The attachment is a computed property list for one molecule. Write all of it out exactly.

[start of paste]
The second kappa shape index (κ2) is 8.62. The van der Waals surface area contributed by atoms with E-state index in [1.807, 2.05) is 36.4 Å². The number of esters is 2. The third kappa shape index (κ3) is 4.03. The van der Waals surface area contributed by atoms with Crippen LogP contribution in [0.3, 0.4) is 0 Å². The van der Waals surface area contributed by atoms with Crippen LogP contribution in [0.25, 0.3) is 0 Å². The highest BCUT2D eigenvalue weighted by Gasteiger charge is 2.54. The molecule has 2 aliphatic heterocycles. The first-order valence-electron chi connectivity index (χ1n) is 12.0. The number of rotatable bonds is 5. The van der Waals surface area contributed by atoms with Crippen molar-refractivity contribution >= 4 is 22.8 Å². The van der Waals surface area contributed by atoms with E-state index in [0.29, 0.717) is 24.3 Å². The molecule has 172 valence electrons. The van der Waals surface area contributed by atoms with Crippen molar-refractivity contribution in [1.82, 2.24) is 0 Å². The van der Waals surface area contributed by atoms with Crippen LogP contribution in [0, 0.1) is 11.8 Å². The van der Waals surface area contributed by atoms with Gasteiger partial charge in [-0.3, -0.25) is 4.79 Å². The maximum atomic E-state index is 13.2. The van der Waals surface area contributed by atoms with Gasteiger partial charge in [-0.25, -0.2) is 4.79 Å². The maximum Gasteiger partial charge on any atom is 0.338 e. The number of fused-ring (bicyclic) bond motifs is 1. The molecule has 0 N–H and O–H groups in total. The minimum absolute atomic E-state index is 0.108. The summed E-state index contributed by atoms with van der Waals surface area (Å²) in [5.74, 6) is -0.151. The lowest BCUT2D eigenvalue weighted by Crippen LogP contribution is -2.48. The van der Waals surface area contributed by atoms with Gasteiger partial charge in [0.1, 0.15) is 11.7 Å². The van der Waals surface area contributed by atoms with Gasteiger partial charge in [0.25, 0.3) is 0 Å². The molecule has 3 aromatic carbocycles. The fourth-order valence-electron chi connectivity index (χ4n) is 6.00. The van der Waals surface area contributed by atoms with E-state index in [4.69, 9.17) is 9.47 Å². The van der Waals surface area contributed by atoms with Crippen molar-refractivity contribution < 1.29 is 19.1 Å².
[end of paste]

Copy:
The second kappa shape index (κ2) is 8.62. The van der Waals surface area contributed by atoms with E-state index in [1.807, 2.05) is 36.4 Å². The number of esters is 2. The third kappa shape index (κ3) is 4.03. The van der Waals surface area contributed by atoms with Crippen LogP contribution in [0.3, 0.4) is 0 Å². The van der Waals surface area contributed by atoms with Crippen LogP contribution in [0.25, 0.3) is 0 Å². The highest BCUT2D eigenvalue weighted by Gasteiger charge is 2.54. The molecule has 2 aliphatic heterocycles. The first-order valence-electron chi connectivity index (χ1n) is 12.0. The number of rotatable bonds is 5. The van der Waals surface area contributed by atoms with Crippen molar-refractivity contribution >= 4 is 22.8 Å². The van der Waals surface area contributed by atoms with E-state index in [0.29, 0.717) is 24.3 Å². The molecule has 172 valence electrons. The van der Waals surface area contributed by atoms with Crippen molar-refractivity contribution in [1.82, 2.24) is 0 Å². The van der Waals surface area contributed by atoms with Crippen LogP contribution in [0, 0.1) is 11.8 Å². The van der Waals surface area contributed by atoms with Gasteiger partial charge in [-0.3, -0.25) is 4.79 Å². The maximum atomic E-state index is 13.2. The van der Waals surface area contributed by atoms with Gasteiger partial charge in [-0.25, -0.2) is 4.79 Å². The maximum Gasteiger partial charge on any atom is 0.338 e. The number of fused-ring (bicyclic) bond motifs is 1. The molecule has 0 N–H and O–H groups in total. The minimum absolute atomic E-state index is 0.108. The summed E-state index contributed by atoms with van der Waals surface area (Å²) in [5.74, 6) is -0.151. The lowest BCUT2D eigenvalue weighted by Crippen LogP contribution is -2.48. The van der Waals surface area contributed by atoms with Gasteiger partial charge in [0.1, 0.15) is 11.7 Å². The van der Waals surface area contributed by atoms with Gasteiger partial charge in [0.25, 0.3) is 0 Å². The molecule has 3 aromatic carbocycles. The fourth-order valence-electron chi connectivity index (χ4n) is 6.00. The van der Waals surface area contributed by atoms with E-state index in [4.69, 9.17) is 9.47 Å². The van der Waals surface area contributed by atoms with Crippen molar-refractivity contribution < 1.29 is 19.1 Å².